Nobleboro & Newcastle Fishery
There is only one year of data available for repeat spawning rates for the Nobleboro and Newcastle fishery. This is a joint fishery conducted by two municipalities at one fishing location. The current municipal management plan for this fishery permits all river herring arriving at the fishway during the first week of the season free passage upstream. This fishery is one of two fisheries in Maine that currently allows continuous escapement of spawning fish throughout the season in addition to closed days, though traditionally they harvested seven days a week. Historically, Damariscotta Lake never had a run of river herring. The run began in 1806 with the constriction of a 42-foot high fieldstone fishway and an initial introduction of broodstock from the Sheepscot River. After local residents established the run, the fishing rights granted by the State of Massachusetts in 1810 permitted the fishery to occur seven days per week. Continuous escapement up the fishway occurred throughout the season. Estimated annual exploitation rates for this run ranged from 85-95 percent from the early 1800s through the 1984.
A tidal stream leads to the base of the fishway. Alewives arrive and depart the area downstream of the fishway based on the tidal stage in the river. During the height of the run the tidal stream and fishway are full of alewives attempting to ascend into Damariscotta Lake. The run is entirely alewife, with no blueback herring mixed in with the commercial catches. There is no spawning habitat for either species below the fishway due to high salinities.
Commercial fishermen did collect scale samples in 2009 and 2010 in addition to MDMR data collection efforts. The Maine Department of Marine Resources manages this pond for a commercial escapement of 35 fish per acre. The spawning escapement needs for this system are 153,335 river herring counted upstream by the harvester. The management plan returned enough fish to meet the target escapement developed for this system 85% of the time during the past 20-year period. The age and design of the previously existing fishway limited the numbers of river herring entering spawning habitat. A $400,000 fishway renovation started in 2007 improved escapement into spawning habitat.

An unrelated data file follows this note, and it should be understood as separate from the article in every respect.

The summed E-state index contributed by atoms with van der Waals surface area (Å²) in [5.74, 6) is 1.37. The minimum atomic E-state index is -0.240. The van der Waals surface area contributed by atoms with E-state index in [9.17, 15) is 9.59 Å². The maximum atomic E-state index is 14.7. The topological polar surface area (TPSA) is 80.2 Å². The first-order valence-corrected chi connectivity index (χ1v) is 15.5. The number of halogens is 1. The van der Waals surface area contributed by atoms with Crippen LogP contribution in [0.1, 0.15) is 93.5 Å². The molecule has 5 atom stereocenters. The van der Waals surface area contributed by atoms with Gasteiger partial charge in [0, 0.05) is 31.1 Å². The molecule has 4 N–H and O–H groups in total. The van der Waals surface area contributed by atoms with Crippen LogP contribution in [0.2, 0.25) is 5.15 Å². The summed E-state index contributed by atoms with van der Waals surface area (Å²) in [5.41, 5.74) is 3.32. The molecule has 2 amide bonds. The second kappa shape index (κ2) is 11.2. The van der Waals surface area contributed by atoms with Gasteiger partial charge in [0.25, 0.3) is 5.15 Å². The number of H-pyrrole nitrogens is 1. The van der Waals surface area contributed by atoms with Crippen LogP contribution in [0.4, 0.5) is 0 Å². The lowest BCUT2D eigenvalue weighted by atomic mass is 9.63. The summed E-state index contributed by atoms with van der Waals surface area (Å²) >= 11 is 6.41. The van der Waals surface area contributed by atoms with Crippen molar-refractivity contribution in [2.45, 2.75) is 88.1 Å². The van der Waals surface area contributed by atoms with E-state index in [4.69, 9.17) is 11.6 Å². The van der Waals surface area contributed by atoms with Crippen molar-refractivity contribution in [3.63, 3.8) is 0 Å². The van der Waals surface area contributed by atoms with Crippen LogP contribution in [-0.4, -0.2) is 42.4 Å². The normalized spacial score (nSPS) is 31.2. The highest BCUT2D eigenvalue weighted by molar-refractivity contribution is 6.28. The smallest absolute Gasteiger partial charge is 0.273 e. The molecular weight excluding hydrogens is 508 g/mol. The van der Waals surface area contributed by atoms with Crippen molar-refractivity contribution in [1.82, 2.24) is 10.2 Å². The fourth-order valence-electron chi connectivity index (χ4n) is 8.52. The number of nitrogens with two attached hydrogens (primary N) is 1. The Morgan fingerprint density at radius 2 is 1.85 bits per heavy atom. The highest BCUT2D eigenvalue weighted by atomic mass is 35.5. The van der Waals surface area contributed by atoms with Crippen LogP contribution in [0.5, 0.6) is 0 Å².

A hydropower turbine is located at one of the lake outlets and produces a limited amount of hydropower during early spring and winter. The hydropower station does not operate during the downstream migration period for alewife or American eel (July – November). Operation during the 1960s and 1970s is unknown as are any associated adult or juvenile mortality rates.
Damariscotta Lake is an oligotrophic lake that produces small juvenile river herring compared to other lakes in the area. These juveniles start to emigrate from the lake in early July at total lengths as small as 42 mm. Work conduced at Damariscotta indicates that increased escapement levels negatively effect the numbers of juveniles produced within the lake. Increased stocking rates appear to lead to diminished yield per adult spawner.